We Are All Connected
This week's reflection is written by
Mr. Joseph McDaniel, OSFS
This summer, I have been interning in the pastoral care department of a local hospital, and among the first tasks in my daily routine is to print a list of patients in my unit. Beside the name of each patient is listed information such as their room number, birth date, diagnosis, etc. When I looked at the chart for the first time a few weeks ago, I was somewhat overwhelmed by the number of names on the list: all the information seemed to blur together into a mass of impersonal data. Glancing at the fact that “John Doe” in room “16A22B” was diagnosed with pneumonia and had been in the hospital for 2.7 days would elicit no more reaction from me than would a glance at figures for the stock market. This was a somewhat strange feeling, or lack thereof, given that if I were to find out that a family member of mine had been in the hospital for over two days with pneumonia, I would feel a definite sense of alarm and concern.
I soon discovered that the antidote to this strange sense of indifference generated by an overload of information is to walk into the room and to meet with the person behind the name. This changes everything. Combinations and permutations of letters and numbers are transformed into a living body, with a face, with a voice, and most importantly, a story. Behind every name there is a person, and behind every person there is a story.
In our society today, there are often debates about how to define “personhood.” These debates are important, and touch on some of the most important ethical decisions we will make as a society. But I think the very parameters of such debates often miss the mark in an important way. To define something is to place limitations on it. You can define objects in a rather straightforward way by their material makeup, their dimensions, their function. For example, a pen is a pointed object, made of metal or plastic, containing ink that is used for writing. Defining a human subject, a person, is another matter completely. A person is always more than the sum total of his or her capacities, limitations, strengths and weaknesses, and can never be reduced to these.
Instead, as St. John Paul II stated at his final World Youth Day homily in Toronto, “we are the sum of the Father’s love for us.”1 In the real world, a person isn’t something that you define, a person is someone you encounter. Someone with a story. A story that needs to be heard. A person is a living document. A person is an embodied story.
This Sunday, we celebrate the Solemnity of the Most Holy Trinity. We celebrate not an abstract doctrine, but the living reality of a God who is a community, a relationship of life-giving love between three persons, Father, Son, and Holy Spirit. The history of the world begins when this divine community shares this love by creating the world, and human history begins when this divine community shares this love by creating the human family, made in the “image of God”: a community of persons united in love just as God is. The story of the relationship of love within God and between God and the human family is embodied in a special way in the person of Jesus, and because Jesus has been united with each human person, this story is embodied in a special way in each human person, in the story of each human life.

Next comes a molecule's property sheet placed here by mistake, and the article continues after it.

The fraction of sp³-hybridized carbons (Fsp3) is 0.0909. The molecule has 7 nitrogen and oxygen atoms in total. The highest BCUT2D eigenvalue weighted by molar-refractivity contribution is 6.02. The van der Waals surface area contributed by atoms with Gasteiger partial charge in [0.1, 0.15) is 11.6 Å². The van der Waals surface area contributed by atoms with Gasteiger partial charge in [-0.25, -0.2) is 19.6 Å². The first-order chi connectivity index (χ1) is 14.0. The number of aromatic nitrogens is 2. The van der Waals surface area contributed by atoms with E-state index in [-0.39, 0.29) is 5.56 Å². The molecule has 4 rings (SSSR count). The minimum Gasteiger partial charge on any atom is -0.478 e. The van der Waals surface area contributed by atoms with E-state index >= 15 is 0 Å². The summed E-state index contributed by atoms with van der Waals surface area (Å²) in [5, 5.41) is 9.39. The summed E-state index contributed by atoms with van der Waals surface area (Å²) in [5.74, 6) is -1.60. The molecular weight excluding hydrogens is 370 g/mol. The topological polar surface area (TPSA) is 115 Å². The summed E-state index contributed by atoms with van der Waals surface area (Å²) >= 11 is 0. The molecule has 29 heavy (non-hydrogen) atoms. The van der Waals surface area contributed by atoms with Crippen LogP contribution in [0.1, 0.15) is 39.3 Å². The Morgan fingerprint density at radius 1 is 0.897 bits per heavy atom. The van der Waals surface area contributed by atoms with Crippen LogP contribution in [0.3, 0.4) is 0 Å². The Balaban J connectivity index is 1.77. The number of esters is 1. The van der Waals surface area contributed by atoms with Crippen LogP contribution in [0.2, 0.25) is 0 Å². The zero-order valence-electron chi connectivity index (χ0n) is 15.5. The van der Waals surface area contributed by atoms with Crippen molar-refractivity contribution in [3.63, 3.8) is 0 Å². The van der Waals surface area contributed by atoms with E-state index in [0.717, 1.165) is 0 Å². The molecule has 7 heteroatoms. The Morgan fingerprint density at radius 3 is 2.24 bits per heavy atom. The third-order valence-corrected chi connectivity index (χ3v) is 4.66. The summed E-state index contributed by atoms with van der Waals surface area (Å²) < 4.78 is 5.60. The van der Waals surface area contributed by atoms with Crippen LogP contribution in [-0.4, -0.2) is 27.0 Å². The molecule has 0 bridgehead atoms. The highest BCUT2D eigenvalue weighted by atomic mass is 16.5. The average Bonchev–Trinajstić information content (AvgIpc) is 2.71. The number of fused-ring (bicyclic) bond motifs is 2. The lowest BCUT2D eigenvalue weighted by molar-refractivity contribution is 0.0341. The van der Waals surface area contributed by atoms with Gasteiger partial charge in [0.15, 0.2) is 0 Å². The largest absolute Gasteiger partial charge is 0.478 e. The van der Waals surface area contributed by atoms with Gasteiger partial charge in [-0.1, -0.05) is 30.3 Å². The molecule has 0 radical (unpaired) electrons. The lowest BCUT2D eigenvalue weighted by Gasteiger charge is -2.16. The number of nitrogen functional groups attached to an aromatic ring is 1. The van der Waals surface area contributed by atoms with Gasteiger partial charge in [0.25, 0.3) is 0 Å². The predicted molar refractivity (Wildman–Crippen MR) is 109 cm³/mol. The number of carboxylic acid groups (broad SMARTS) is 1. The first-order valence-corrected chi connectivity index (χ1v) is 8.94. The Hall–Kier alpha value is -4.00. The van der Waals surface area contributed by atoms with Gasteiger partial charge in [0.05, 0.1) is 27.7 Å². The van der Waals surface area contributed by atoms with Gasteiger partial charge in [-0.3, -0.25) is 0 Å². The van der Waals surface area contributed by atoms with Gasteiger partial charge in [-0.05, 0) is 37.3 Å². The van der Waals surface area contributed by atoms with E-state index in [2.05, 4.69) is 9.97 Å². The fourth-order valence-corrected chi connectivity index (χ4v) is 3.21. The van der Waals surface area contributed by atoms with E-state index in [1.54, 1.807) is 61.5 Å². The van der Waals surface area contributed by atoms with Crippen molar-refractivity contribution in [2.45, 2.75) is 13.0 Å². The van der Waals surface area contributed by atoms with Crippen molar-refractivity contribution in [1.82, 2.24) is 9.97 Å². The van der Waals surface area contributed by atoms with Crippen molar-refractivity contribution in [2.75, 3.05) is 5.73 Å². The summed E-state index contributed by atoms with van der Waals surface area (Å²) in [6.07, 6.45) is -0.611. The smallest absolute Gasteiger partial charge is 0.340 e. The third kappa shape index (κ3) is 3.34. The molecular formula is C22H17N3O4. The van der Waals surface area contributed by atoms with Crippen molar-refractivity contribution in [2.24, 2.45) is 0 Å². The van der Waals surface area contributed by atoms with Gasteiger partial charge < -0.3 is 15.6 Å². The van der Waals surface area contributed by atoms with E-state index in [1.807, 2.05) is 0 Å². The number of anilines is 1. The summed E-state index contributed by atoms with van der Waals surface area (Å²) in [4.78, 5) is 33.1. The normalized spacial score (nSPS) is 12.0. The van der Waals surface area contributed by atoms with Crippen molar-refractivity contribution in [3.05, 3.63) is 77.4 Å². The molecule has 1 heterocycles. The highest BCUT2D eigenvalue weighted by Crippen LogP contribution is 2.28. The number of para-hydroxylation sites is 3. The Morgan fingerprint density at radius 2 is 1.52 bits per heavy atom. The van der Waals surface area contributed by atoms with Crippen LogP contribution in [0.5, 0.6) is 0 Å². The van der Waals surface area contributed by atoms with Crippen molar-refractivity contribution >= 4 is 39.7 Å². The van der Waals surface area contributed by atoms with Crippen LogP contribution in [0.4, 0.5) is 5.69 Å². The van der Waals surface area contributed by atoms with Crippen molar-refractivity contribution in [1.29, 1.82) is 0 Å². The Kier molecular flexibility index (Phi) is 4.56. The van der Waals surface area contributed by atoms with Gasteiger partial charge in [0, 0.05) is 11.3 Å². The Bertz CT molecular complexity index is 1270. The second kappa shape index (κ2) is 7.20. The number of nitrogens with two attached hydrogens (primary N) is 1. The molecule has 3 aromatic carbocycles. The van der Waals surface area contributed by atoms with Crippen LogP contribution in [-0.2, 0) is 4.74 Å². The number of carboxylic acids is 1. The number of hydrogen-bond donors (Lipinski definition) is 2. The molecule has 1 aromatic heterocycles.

As Pope Francis has emphasized, we are all connected. Each of our stories is connected.
What happens in each of our lives does not just affect ourselves, it in some way shapes the stories of everyone else. Because we are all connected, the decisions we make, the way in which we respond to the small encounters with grace along our journey each day, do indeed affect the entire interconnected story of human history. Who would have thought that the way in which a young peasant woman, a carpenter’s son, a group of fishermen, partisans and tax-collectors, responded to the action of God in their lives would have so momentously changed the course of history forever?
Each of our stories matters, each of our stories is connected because we are made in the image of a God who is eternal connection. Ours is a God who is always one but never alone. That is who God is, that is who we are and who we are meant to become more and more fully through how we live each day, as sons and daughters of the Father, walking with the Son as his sisters and brothers, united in the bond of love that is the Holy Spirit.
To give the last word to Pope Francis, “The human person grows more, matures more and is sanctified more to the extent that he or she enters into relationships, going out from themselves to live in communion with God, with others and with all creatures. In this way, they make their own that trinitarian dynamism which God imprinted in them when they were created. Everything is interconnected, and this invites us to develop a spirituality of that global solidarity which flows from the mystery of the Trinity.” (Laudato Si’ 240)